In Hisar, SP Manisha Chaudhary and DC Nikhil Gajraj also conducted a meeting with officials; and police forces carried out a drill at the police lines.

On Thursday, thousands of dera followers had gathered near the Sirsa court complex, where Gurmeet Ram Rahim was supposed to appear before a CBI court through video-conferencing.

The dera head, however, did not appear before the court citing medical grounds. While talking to HT, a follower, on the condition of anonymity, said, “The sentiments of the followers are hurt. We will not tolerate anything against our pita-ji (father), our guru-ji!

However, we are sure nothing will happen to him, and justice will prevail.” Another said, “We are sure that maharaj-ji will get justice as all the charges of murder and rape levelled against him are baseless.”

When contacted, dera spokesperson Aditya Insan said, “Not even a single person from the dera management has issued any kind of directions to the followers.”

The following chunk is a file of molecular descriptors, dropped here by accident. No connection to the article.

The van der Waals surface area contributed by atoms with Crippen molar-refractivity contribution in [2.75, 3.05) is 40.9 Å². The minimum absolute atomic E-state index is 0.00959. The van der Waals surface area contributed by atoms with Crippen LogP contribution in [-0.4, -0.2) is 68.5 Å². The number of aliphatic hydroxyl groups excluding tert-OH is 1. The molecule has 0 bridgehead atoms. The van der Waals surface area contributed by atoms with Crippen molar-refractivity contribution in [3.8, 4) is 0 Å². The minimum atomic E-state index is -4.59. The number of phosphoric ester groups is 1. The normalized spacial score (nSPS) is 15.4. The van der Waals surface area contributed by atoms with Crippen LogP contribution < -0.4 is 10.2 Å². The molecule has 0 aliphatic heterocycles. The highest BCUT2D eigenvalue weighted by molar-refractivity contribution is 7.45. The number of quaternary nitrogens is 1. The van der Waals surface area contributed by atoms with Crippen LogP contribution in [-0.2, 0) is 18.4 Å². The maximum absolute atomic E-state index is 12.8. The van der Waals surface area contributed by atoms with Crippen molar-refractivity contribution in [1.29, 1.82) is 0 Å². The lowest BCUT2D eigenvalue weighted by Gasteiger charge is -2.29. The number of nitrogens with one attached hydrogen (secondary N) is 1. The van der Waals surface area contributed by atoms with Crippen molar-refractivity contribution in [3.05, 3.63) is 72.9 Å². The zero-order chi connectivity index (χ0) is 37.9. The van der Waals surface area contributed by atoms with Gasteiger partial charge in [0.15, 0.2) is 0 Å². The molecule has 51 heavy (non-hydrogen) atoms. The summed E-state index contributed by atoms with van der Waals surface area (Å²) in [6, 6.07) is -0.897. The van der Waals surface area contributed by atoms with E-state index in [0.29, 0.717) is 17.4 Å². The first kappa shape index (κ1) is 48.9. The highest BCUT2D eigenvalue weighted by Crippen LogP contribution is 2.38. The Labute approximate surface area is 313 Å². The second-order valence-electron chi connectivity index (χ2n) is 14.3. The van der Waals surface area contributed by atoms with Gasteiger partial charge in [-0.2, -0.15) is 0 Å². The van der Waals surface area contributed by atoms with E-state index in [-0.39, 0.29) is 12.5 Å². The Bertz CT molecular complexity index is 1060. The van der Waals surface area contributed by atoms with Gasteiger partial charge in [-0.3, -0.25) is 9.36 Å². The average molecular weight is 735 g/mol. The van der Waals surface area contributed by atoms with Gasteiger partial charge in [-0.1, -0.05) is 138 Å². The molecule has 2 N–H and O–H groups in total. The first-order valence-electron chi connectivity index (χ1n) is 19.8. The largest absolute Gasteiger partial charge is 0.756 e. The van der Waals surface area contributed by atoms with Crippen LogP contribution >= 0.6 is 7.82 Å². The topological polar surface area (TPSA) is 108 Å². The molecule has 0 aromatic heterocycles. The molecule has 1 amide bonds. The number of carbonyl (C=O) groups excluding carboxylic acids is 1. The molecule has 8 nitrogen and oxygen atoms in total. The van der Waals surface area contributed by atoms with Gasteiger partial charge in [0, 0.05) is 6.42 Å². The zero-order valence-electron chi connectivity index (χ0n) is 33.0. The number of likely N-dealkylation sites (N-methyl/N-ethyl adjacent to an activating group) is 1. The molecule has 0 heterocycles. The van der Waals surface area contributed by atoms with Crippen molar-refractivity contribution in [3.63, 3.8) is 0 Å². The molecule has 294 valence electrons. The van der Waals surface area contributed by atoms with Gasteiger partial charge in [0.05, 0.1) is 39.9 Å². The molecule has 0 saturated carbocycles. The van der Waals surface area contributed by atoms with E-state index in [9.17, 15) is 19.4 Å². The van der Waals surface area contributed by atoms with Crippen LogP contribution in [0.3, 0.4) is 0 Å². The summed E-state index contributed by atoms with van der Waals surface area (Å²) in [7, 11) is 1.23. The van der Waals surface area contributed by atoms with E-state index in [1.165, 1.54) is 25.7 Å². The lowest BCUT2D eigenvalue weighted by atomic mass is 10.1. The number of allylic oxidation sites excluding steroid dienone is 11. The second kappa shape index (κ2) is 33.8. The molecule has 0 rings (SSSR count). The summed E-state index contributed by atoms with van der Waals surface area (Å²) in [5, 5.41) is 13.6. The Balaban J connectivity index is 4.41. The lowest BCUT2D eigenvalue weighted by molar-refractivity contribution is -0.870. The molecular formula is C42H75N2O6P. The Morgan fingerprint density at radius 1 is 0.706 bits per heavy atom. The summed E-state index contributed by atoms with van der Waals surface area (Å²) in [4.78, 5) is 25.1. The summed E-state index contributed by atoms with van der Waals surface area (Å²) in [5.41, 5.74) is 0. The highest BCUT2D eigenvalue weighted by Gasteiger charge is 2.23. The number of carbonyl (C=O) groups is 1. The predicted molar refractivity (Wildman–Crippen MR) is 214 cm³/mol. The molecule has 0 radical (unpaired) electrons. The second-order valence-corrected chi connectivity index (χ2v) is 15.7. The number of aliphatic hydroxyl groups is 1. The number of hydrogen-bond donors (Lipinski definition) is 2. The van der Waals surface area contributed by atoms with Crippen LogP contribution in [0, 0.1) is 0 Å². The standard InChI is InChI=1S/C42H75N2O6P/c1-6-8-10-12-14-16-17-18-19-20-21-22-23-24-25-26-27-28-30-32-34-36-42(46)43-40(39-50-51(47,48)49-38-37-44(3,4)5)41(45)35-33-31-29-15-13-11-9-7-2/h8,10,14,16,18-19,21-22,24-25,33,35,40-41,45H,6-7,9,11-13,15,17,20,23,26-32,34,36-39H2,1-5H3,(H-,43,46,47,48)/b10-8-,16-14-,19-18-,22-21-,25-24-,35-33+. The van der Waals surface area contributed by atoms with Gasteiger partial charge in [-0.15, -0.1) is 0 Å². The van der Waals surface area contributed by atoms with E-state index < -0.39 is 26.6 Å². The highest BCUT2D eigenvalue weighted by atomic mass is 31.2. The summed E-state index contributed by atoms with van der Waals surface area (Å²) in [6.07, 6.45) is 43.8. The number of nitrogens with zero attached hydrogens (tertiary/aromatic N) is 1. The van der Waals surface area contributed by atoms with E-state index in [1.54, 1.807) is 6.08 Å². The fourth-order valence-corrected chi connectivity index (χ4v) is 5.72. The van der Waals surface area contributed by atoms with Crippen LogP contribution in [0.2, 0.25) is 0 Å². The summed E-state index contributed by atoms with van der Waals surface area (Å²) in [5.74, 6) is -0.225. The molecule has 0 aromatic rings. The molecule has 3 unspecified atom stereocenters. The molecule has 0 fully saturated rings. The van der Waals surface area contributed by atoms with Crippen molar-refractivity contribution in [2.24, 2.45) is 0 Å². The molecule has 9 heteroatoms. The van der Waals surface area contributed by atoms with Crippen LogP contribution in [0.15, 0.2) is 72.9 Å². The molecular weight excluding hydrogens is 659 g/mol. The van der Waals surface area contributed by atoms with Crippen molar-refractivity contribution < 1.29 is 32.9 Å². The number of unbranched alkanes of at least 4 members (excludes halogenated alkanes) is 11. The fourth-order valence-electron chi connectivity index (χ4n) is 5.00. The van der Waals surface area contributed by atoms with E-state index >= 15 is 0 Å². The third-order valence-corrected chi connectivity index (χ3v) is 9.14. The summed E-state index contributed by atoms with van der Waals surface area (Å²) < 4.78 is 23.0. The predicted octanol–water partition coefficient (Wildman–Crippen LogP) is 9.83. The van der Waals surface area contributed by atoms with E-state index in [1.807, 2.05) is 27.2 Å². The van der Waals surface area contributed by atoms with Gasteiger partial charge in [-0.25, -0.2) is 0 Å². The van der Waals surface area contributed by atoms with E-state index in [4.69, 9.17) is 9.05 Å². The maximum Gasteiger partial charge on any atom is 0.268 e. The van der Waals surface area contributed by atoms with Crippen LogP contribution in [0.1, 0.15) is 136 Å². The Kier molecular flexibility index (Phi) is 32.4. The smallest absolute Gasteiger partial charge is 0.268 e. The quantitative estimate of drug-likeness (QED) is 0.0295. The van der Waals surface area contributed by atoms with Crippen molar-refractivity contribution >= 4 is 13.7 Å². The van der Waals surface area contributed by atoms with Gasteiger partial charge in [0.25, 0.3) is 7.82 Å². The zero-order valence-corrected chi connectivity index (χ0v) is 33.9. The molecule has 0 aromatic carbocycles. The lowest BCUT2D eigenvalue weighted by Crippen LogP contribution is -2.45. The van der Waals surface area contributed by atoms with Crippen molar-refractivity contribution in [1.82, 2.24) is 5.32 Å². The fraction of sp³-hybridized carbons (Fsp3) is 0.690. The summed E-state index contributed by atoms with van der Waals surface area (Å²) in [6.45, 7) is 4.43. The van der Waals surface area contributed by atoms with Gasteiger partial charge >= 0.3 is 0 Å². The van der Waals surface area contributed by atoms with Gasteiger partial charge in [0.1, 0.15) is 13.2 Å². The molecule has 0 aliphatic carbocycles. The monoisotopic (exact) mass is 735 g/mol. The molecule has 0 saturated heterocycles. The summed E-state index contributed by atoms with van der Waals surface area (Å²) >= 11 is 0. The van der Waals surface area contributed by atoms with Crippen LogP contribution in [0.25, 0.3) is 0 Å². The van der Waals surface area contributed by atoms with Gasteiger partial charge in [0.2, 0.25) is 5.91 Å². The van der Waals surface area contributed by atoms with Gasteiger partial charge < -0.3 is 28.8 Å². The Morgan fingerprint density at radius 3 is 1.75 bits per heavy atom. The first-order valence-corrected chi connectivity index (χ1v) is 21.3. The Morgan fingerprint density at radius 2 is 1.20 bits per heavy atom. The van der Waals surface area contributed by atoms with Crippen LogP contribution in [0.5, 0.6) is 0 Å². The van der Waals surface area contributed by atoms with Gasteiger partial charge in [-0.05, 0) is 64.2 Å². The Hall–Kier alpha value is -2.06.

The dera head not only has criminal cases but has also has a festering run-in with Sikh radicals for having allegedly dressed up as the tenth Sikh master, Guru Gobind Singh, in 2007 among other instances considered blasphemous by a section of Sikhs. – Sikhs in Canada host successful leadership event

Balpreet Singh

Ottawa, 18 August 2017. The World Sikh Organization of Canada held its third annual Sikh Youth Leadership Institute (SYLI) in Ottawa this past weekend. After taking part in a rigorous application process, twenty Sikh youth between the ages of 18-25 were selected to take part in the program.

The attendees came from coast to coast, including Quebec, Ontario, Alberta and British Columbia. More than half of this year’s participants were Sikh women.

Participants gathered in Ottawa from August 11-14 to receive leadership training in emotional intelligence, advocacy, community building, and social justice. Attendees also brainstormed social initiatives for their communities, and created plans for their implementation.